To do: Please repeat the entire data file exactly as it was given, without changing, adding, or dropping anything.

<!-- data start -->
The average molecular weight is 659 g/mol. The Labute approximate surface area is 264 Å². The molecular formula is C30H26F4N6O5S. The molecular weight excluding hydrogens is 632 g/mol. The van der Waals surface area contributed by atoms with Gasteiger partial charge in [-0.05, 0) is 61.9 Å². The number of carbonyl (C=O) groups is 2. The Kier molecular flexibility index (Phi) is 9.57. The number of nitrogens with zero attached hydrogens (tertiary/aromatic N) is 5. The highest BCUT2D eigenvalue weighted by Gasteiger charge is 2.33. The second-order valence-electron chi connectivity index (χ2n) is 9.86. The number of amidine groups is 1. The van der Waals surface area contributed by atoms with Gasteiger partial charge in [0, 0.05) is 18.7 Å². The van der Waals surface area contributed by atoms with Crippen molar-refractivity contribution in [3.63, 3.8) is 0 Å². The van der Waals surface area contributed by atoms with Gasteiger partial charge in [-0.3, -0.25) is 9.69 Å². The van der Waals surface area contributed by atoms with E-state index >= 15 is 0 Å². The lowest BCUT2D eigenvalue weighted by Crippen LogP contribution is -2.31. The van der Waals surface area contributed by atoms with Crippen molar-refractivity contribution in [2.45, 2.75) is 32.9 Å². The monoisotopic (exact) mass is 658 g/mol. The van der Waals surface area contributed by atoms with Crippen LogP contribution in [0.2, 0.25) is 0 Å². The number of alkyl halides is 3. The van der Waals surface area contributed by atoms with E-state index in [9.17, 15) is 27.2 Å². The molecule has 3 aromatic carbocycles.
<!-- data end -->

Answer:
The average molecular weight is 659 g/mol. The Labute approximate surface area is 264 Å². The molecular formula is C30H26F4N6O5S. The molecular weight excluding hydrogens is 632 g/mol. The van der Waals surface area contributed by atoms with Gasteiger partial charge in [-0.05, 0) is 61.9 Å². The number of carbonyl (C=O) groups is 2. The Kier molecular flexibility index (Phi) is 9.57. The number of nitrogens with zero attached hydrogens (tertiary/aromatic N) is 5. The highest BCUT2D eigenvalue weighted by Gasteiger charge is 2.33. The second-order valence-electron chi connectivity index (χ2n) is 9.86. The number of amidine groups is 1. The van der Waals surface area contributed by atoms with Gasteiger partial charge in [0, 0.05) is 18.7 Å². The van der Waals surface area contributed by atoms with Crippen molar-refractivity contribution in [3.63, 3.8) is 0 Å². The van der Waals surface area contributed by atoms with Gasteiger partial charge in [-0.3, -0.25) is 9.69 Å². The van der Waals surface area contributed by atoms with E-state index >= 15 is 0 Å². The lowest BCUT2D eigenvalue weighted by Crippen LogP contribution is -2.31. The van der Waals surface area contributed by atoms with Crippen molar-refractivity contribution in [2.45, 2.75) is 32.9 Å². The monoisotopic (exact) mass is 658 g/mol. The van der Waals surface area contributed by atoms with Crippen LogP contribution in [0.2, 0.25) is 0 Å². The number of alkyl halides is 3. The van der Waals surface area contributed by atoms with E-state index in [9.17, 15) is 27.2 Å². The molecule has 3 aromatic carbocycles.